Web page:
Joycelyn Elders on ‘Fighting Well’

Paying public health physicians like cardiovascular surgeons. Weathering criticism. Pursuing revolution. Jewel Mullen teams up with REthink to interview a former surgeon general.
Joycelyn Elders, U.S. Surgeon General, 1993-94 | Photo illustration by Josh Korwin for Dell Medical School

Twenty-five years after her resignation, former U.S. Surgeon Gen. Joycelyn Elders is as outspoken as ever. As an advocate for public health, she talked freely about masturbation, condoms and marijuana during the 16 months she spent in office during the Clinton Administration — and took her lumps for it.

Now, the 85-year-old Elders, speaking from her home in Little Rock, is challenging the status quo in medical education alongside Jewel Mullen, a former principal deputy assistant secretary at the U.S. Department of Health and Human Services who’s championing health equity at Dell Medical School at The University of Texas at Austin.

Jewel Mullen: You’ve been a source of truth in medicine and public health — but 25 years later, we’re still dealing with many of the same things you were talking about in the 1990s, from gun violence to access to contraception. Why do you think it’s so hard to make sustained progress?

Joycelyn Elders: As a people, we are resistant to change. But we have changed. Lots of changes have been incremental. Sometimes we may need monumental change, but incremental change is all we can make. It takes time. We just have to keep going.

JM: How can medical educators help? Is there something we should change about the way we’re training our students and residents?

JE: We need to teach them the importance of involving their communities. And they need to learn how to influence what’s happening around them.

JM: A colleague who was here to speak a few weeks ago said all medical students need to learn advocacy.

JE: I agree.

Mary Cope: What other skills or competencies would be on your short list?

JE: I go back to leadership. Medical students are going to be leaders in their community, and they should have some skill. I don’t think we, as doctors, tend to lead very well.

JM: Why aren’t medical schools more proficient at producing the doctors that the system needs?

JE: Most students are very conscious of economics, and it really drives their choices. We need to change how people are paid. If the students specializing in public health, pediatrics or mental health could earn as much as the cardiovascular surgeons, we’d be much better off.

MC: Dr. Elders, what could enable some of the things that you’re calling for? Is it just a matter of will, or are there other factors that could influence toward that change?

JE: You have to get at the attitudes of the community, and you’ve got to change the attitudes of politicians. Nothing’s really going to happen until you address public policy.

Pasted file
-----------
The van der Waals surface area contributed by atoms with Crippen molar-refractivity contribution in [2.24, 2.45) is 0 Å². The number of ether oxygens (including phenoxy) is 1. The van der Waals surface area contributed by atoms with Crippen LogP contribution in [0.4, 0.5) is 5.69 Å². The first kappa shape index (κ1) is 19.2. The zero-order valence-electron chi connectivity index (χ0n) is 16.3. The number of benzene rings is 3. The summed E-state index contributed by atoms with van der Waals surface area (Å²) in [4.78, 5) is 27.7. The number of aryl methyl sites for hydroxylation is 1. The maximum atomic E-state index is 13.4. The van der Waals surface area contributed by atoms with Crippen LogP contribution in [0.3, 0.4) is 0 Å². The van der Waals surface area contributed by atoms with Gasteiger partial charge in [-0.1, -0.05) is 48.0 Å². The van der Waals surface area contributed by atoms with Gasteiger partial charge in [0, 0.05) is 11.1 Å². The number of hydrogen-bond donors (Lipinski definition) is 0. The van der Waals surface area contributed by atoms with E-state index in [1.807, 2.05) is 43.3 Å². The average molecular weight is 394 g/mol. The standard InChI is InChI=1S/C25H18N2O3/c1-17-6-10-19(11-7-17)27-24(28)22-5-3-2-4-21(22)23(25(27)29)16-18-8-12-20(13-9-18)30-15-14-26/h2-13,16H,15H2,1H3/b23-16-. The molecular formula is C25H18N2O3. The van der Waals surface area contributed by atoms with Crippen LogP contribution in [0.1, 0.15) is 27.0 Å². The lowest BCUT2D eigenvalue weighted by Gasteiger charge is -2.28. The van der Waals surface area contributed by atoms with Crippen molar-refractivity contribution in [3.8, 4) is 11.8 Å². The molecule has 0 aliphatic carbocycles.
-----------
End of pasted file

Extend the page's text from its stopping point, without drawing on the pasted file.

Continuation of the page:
MC: You have to speak, and forthrightly?

JE: You have to have gumption. You know, we in public health and we in medicine have not fought nearly so well as we could have.

You don’t have to hit them over the head with a hammer. But make sure they always have a little headache.

Joycelyn Elders, M.D.
U.S. Surgeon General, 1993-94

JM: Is part of “fighting well” being willing to weather a short-term impact in pursuit of a long-term outcome? You went from being someone who was ostracized for talking about sex ed to having a University of Minnesota chair in sexual health education and a University of Arkansas chair in prevention and health promotion named for you.

JE: You have to know what it is you’d like to achieve. I wanted all children to have an opportunity to grow up healthy, educated and motivated, and to have hope for the future. That was my prize. I didn’t worry about the power structure that I had to fight to get there.

If they never say anything about you, that means you aren’t doing anything.

JM: Speaking of doing things: A few years ago, I said to you, “I don’t know what to do with myself next.” And you told me I needed to figure it out. So I did, and I came to Dell Medical School, where the mission is to revolutionize how people get and stay healthy. That has armed me with a word, “revolution,” that can be a call to action.

What do you have to say to me and others who really want a revolution for health and for equity?

JE: When you revolutionize something, you’re changing it, and the most difficult “C-word” in the English language is “change.” Realize that it’s not going to happen overnight. It’s going to be gradual. And the things you feel strongly about — just keep pushing forward with those.

You know, you don’t have to hit them over the head with a hammer. But make sure they always have a little headache.

This conversation was edited and condensed for clarity.